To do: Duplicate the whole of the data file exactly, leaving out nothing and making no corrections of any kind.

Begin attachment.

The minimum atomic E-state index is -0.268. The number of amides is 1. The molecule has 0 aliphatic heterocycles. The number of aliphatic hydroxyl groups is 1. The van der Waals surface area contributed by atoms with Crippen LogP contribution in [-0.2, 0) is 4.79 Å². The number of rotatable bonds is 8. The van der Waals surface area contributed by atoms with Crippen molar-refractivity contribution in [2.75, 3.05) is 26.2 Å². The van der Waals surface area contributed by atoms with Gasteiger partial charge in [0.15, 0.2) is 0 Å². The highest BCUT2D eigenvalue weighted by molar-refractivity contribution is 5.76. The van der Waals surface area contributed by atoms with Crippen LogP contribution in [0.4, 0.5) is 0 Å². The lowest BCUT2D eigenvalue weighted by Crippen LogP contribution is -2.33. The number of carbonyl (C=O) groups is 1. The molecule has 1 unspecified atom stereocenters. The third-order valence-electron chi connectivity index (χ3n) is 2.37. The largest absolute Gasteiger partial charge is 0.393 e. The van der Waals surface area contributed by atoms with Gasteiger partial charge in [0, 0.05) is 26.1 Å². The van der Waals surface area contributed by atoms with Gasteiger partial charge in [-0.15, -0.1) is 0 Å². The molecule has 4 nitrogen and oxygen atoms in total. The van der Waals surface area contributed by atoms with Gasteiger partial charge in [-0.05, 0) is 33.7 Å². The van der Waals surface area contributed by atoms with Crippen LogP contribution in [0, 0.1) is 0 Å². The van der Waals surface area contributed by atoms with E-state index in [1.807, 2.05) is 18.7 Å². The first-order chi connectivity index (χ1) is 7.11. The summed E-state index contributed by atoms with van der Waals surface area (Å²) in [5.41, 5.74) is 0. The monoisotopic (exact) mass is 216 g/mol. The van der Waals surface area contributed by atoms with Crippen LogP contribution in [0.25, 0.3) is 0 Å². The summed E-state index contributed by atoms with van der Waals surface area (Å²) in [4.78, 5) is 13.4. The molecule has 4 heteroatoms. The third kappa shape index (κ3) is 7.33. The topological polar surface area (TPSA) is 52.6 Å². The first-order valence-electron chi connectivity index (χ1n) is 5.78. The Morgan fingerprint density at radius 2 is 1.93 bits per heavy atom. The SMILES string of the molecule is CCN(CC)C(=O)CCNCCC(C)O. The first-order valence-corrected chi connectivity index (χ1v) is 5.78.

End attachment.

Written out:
The minimum atomic E-state index is -0.268. The number of amides is 1. The molecule has 0 aliphatic heterocycles. The number of aliphatic hydroxyl groups is 1. The van der Waals surface area contributed by atoms with Crippen LogP contribution in [-0.2, 0) is 4.79 Å². The number of rotatable bonds is 8. The van der Waals surface area contributed by atoms with Crippen molar-refractivity contribution in [2.75, 3.05) is 26.2 Å². The van der Waals surface area contributed by atoms with Gasteiger partial charge in [0.15, 0.2) is 0 Å². The highest BCUT2D eigenvalue weighted by molar-refractivity contribution is 5.76. The van der Waals surface area contributed by atoms with Crippen LogP contribution in [0.4, 0.5) is 0 Å². The lowest BCUT2D eigenvalue weighted by Crippen LogP contribution is -2.33. The number of carbonyl (C=O) groups is 1. The molecule has 1 unspecified atom stereocenters. The third-order valence-electron chi connectivity index (χ3n) is 2.37. The largest absolute Gasteiger partial charge is 0.393 e. The van der Waals surface area contributed by atoms with Gasteiger partial charge in [0, 0.05) is 26.1 Å². The van der Waals surface area contributed by atoms with Gasteiger partial charge in [-0.15, -0.1) is 0 Å². The molecule has 4 nitrogen and oxygen atoms in total. The van der Waals surface area contributed by atoms with Gasteiger partial charge in [-0.05, 0) is 33.7 Å². The van der Waals surface area contributed by atoms with Crippen LogP contribution in [0, 0.1) is 0 Å². The van der Waals surface area contributed by atoms with E-state index in [1.807, 2.05) is 18.7 Å². The first-order chi connectivity index (χ1) is 7.11. The summed E-state index contributed by atoms with van der Waals surface area (Å²) in [5.41, 5.74) is 0. The monoisotopic (exact) mass is 216 g/mol. The van der Waals surface area contributed by atoms with Crippen LogP contribution in [0.25, 0.3) is 0 Å². The summed E-state index contributed by atoms with van der Waals surface area (Å²) in [4.78, 5) is 13.4. The molecule has 4 heteroatoms. The third kappa shape index (κ3) is 7.33. The topological polar surface area (TPSA) is 52.6 Å². The first-order valence-electron chi connectivity index (χ1n) is 5.78. The Morgan fingerprint density at radius 2 is 1.93 bits per heavy atom. The SMILES string of the molecule is CCN(CC)C(=O)CCNCCC(C)O. The first-order valence-corrected chi connectivity index (χ1v) is 5.78.